• Are the docs/nurses/medical staff going to be using this system? If so, in what capacity?
• Which provisions must be included?
• Who negotiates T’s and C’s?
• Who can sign off?
Element 5: Understand Barriers and Pain Points
Very important, from our perspective is to take time to understand external barriers, any disparate cultures between Health care groups, a change-resistant corporate culture, compliance challenges, HIPPA challenges, competing / disparate databases, competing projects, or even the internal perceptions of legal.
Element 6: Consider Integrations
What are the potential integrations that your company is considering with this system? What are the easy wins and more short term integrations, and what are the longer integrations? It is key to determine how they fit into the longer term strategy. Some examples of systems provider-based healthcare organizations typically integrate a Contract Management system with include, but are not limited, to the following:
• Medical Billing System – Trizetto FACETS / Portico Systems (McKesson), allows for revenue maximization, claims automation, and helps standardizes billing processes to allow for less time for claims to be spent in accounts receivable.
• Content Management System – IBM Filenet / EMC Documentum, allows for an organized manner of viewing contract attachments
• E-Signature – Echosign/Docusign, allows for increased throughput of contracts
• Active Directory – allows for Single Sign-On capabilities
Element 7: Think about Privacy and Security
Consider both privacy and security when selecting a solution, and recommended IT and legal work together to implement a solution that’s going to fully meet the needs and requirements of the organization.
Element 8: Review and analyze all the information you’ve gathered
The internal team should analyze all of the information gathered during the process before making a decision, inclusive of the following:
• Reviewing all Health Care policies and procedures, including rules, standards, and exceptions
• Reviewing and diagraming current methods and workarounds
• Considering solutions, such as enhanced processes, and weighing the pros and cons of an internal database system versus a dedicated vendor
Element 9: Define what you need
It is suggested that your group take the following into account when selecting a solution:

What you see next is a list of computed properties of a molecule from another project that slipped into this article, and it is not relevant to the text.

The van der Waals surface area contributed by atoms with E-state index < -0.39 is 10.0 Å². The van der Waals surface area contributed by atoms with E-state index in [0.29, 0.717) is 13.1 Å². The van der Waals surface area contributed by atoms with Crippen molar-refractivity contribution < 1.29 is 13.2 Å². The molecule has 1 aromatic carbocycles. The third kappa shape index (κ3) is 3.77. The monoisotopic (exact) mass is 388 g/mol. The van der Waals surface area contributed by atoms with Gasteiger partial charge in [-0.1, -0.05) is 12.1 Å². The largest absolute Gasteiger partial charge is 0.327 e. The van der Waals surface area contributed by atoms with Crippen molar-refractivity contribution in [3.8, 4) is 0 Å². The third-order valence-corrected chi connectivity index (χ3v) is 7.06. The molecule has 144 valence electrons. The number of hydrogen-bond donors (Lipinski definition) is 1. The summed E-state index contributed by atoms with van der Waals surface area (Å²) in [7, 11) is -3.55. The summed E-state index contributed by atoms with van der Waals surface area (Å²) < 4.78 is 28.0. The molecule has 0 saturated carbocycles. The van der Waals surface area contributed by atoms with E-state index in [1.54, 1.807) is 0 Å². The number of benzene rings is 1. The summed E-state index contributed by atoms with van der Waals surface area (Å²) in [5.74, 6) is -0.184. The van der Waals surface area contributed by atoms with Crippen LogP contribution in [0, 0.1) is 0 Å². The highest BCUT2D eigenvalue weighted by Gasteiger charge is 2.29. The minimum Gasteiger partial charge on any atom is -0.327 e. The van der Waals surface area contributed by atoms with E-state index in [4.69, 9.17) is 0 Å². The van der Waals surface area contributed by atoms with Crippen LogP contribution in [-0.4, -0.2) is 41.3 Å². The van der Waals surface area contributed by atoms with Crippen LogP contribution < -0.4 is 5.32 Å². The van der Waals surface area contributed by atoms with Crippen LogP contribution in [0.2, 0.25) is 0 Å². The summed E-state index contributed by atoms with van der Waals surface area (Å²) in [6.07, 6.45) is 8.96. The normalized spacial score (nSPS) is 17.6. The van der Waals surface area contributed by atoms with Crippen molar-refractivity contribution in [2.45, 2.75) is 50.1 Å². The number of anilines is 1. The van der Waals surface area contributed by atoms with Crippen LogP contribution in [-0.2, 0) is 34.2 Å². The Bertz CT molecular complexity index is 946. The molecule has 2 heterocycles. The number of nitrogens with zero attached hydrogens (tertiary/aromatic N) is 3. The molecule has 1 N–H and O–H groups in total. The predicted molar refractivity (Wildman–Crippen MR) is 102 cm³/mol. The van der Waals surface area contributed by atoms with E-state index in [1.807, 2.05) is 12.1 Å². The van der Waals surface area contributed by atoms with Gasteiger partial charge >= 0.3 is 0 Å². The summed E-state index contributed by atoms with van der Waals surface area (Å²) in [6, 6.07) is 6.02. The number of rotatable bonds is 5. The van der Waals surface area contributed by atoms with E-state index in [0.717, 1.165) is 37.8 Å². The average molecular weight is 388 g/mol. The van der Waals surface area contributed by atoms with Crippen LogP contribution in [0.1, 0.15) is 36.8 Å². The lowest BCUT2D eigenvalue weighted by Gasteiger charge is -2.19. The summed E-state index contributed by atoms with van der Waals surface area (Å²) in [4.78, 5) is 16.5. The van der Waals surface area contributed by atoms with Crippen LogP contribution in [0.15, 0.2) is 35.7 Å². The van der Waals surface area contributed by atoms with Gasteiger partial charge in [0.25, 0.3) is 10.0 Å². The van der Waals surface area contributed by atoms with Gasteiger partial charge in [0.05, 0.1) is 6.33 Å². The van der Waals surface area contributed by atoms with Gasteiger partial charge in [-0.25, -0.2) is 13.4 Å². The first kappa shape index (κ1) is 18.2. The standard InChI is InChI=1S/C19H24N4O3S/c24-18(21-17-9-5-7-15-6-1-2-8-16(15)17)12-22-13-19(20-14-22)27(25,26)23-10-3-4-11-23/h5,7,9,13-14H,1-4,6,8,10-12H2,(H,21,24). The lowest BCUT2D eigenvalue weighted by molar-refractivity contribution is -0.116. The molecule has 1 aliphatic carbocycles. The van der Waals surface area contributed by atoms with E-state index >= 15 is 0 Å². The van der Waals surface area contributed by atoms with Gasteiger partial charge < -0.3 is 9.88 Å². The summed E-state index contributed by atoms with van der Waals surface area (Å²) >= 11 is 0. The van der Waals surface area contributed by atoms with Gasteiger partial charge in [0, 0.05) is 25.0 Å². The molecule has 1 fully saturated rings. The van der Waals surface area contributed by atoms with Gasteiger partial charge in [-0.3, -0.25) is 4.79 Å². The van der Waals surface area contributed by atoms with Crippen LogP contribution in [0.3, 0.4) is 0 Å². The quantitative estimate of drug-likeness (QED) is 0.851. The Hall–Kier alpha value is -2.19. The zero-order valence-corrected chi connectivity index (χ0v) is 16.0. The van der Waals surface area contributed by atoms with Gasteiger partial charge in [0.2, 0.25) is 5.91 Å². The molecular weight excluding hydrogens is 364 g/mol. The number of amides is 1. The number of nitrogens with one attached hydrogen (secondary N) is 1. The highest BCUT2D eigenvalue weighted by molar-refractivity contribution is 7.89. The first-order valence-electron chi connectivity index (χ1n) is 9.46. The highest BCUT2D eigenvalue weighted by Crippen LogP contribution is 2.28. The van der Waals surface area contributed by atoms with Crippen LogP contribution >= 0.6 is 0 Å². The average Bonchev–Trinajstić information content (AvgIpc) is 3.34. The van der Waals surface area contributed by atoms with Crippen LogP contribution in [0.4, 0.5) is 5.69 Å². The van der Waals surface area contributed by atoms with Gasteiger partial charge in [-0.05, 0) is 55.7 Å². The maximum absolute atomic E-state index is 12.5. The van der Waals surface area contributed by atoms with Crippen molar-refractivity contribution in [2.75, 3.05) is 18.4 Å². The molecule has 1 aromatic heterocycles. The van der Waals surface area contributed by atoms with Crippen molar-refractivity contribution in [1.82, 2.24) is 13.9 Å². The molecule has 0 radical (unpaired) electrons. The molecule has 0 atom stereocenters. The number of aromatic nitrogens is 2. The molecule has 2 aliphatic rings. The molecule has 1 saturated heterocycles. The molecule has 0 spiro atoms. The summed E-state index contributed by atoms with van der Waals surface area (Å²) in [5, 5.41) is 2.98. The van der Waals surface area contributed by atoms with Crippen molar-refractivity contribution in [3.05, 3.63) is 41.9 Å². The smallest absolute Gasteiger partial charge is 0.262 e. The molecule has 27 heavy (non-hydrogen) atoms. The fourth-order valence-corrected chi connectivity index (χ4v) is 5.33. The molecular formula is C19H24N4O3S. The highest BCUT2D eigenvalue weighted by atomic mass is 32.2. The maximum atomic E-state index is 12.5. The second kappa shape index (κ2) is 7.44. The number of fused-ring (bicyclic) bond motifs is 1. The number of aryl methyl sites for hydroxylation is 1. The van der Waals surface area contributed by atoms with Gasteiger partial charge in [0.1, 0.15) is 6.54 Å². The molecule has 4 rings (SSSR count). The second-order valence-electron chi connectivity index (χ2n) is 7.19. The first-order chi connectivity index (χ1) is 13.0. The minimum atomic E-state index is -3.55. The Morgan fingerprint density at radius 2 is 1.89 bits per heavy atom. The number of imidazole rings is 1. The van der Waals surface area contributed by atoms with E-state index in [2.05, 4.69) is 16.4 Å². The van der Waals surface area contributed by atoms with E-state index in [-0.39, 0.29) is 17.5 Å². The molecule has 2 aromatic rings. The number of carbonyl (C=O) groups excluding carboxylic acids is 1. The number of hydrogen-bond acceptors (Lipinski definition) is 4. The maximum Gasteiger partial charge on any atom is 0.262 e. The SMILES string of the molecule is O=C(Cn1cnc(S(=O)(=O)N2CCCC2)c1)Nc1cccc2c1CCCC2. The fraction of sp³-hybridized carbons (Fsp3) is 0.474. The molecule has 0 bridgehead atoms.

• How many licenses will you need?
• Will there be one central administrator or will everybody have access? Should they?
• Consider tiers for those that may need a license and who should have access to what
• Define who is a “must have” or a “nice to have”
• How any legacy records should be migrated?
Once you know your requirements, you can create a document that defines what to look for in a contract management solution.
A sound contract management implementation will allow provider-based healthcare organizations to achieve the following benefits:
• Reduce administrative costs, while increasing provider payment accuracy
• Integration with other systems enables the decrease of contracts to claims gap.
• Via contract reporting, improves visibility of standards adherence and clause usage/distribution
I have found some key features of a Contact Management solution that have particularly impressed provider-based healthcare organizations are as follows:
• Contract wizard functionality:
• Step-by-step series of questions presented to user to increase contract throughput and ease contract authoring process
• Automates customization of contracts for a given provider
• Centralized repository for provider contracts and images (ability to bulk load of legacy agreements)
• Standard/alternate contract clauses and templates
• Configurable contract workflows for end-to-end contract lifecycle management
• Rules-driven contracting stands, compliance enforcement, and reporting